]. Thus, langerin is a useful marker for distinguishing Langerhans cell tumors from indeterminate cell tumors even in Birbeck granules-negative cases [12
]. In the present case, we found that the tumor cells exhibited remarkably cellular atypia and higher mitotic activity with co-expression of CD1a, S-100 protein and langerin. This is consistent with a typical primary LCS in spite of the presence of Birbeck granules in tumor cells.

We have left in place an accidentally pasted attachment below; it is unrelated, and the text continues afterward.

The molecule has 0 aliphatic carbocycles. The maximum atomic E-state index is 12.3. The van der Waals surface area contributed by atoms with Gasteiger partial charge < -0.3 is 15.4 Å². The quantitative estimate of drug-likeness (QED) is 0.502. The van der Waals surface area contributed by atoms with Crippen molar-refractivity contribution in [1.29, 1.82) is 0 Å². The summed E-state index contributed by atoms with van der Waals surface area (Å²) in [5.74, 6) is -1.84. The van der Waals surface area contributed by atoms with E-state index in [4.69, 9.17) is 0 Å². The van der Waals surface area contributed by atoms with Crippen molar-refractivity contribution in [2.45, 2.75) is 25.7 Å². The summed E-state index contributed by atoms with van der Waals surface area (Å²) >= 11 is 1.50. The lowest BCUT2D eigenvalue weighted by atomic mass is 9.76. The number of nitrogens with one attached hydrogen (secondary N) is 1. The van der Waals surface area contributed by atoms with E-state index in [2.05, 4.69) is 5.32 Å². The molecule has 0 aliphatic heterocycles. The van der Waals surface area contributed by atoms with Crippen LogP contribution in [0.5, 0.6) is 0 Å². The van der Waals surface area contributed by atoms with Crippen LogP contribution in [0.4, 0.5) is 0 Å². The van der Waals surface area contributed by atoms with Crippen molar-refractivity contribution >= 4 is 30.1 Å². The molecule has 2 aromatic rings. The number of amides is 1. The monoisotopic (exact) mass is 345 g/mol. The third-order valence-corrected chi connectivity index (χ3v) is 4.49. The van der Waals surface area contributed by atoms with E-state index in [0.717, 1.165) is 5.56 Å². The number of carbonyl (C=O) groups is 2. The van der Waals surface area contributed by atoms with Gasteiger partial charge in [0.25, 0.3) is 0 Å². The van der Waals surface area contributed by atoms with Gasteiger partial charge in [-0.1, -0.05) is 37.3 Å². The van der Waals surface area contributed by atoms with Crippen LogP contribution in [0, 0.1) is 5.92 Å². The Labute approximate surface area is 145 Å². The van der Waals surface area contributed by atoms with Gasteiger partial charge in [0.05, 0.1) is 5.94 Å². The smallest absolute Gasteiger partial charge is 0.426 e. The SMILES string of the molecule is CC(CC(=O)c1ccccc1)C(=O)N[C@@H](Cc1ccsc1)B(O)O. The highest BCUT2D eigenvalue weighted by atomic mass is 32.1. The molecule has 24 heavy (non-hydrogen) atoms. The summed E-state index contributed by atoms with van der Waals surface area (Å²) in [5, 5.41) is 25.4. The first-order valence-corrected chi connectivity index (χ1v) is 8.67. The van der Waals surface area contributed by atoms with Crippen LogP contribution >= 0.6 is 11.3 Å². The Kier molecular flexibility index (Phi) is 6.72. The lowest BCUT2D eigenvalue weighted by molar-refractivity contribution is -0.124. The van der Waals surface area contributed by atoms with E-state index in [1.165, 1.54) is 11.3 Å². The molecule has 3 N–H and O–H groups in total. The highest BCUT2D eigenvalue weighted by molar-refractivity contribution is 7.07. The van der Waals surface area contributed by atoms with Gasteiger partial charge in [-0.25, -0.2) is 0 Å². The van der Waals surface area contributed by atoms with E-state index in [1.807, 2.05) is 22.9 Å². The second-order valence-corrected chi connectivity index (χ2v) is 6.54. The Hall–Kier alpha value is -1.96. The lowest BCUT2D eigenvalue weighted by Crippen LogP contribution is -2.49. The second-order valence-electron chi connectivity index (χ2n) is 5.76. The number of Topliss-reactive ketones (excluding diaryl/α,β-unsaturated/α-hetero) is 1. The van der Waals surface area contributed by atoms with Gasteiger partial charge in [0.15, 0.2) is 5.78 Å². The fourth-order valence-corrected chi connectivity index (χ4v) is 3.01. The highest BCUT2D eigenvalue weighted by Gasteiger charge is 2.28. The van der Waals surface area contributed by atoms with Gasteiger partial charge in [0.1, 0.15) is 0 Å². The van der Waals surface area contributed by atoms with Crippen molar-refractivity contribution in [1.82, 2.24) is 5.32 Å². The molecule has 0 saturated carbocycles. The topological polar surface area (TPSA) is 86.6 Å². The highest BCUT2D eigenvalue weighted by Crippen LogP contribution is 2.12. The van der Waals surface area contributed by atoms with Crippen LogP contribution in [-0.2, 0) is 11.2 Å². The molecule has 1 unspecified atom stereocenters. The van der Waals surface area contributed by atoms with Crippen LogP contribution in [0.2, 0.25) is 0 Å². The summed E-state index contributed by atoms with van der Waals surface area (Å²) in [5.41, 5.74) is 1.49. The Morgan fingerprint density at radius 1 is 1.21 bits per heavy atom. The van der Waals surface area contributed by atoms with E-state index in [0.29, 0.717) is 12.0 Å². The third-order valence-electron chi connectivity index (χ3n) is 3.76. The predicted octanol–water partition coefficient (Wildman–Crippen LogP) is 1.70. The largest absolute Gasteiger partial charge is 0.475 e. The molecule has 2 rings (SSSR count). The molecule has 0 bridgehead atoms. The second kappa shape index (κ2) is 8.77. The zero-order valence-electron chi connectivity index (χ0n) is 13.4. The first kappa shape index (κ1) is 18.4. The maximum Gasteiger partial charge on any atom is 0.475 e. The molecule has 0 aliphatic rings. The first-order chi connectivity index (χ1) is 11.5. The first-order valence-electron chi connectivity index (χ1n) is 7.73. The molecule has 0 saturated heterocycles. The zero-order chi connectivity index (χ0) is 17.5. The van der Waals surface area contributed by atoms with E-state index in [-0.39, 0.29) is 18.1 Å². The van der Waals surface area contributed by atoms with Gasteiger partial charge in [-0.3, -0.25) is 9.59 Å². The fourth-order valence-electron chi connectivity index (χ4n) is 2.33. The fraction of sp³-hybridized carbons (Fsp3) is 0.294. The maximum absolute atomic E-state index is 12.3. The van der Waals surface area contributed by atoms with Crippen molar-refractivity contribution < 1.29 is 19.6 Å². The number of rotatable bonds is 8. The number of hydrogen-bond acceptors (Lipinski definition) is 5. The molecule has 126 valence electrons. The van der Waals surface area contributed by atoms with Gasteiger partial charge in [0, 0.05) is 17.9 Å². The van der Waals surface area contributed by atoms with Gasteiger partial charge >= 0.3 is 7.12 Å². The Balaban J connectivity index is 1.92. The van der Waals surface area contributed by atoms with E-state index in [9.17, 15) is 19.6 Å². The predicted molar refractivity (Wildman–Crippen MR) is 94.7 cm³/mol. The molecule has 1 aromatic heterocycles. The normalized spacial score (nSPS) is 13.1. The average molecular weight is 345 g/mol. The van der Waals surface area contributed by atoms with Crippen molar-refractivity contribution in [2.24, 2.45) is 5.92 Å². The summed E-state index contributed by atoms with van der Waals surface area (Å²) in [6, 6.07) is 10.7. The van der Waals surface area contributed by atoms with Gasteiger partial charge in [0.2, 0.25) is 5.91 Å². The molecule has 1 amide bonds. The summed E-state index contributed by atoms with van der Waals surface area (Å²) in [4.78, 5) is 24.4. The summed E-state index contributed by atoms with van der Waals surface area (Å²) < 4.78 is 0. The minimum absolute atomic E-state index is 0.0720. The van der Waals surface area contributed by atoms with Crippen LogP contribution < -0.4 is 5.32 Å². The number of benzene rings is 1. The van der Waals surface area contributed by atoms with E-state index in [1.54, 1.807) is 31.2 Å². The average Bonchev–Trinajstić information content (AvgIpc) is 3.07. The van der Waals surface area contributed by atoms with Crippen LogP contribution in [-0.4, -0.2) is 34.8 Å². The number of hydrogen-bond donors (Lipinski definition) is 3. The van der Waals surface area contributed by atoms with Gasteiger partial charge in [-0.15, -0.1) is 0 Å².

Despite its enigmatic histogenesis, LCS is an exceedingly rare tumor. To the best of our knowledge, only 30 LCS cases (including the present case) have been reported in the English-language literature to date [2
]. The age at the time of diagnosis ranged from newborn [10
] to 81 years old [3
] without gender bias. LCSs show a multiple organs involvement. Most of the patients had lymph node and skin involvement, although the lung, bone, mediastina, liver, spleen and heart can also be involved. The skin was the only organ involved in a few cases [5
]. Although most LCSs exhibited classical morphological and immunohistochemical features, individual cases showed unusual appearances, such as aberrant cytoplasmic CD3 expression and involving epidermis [15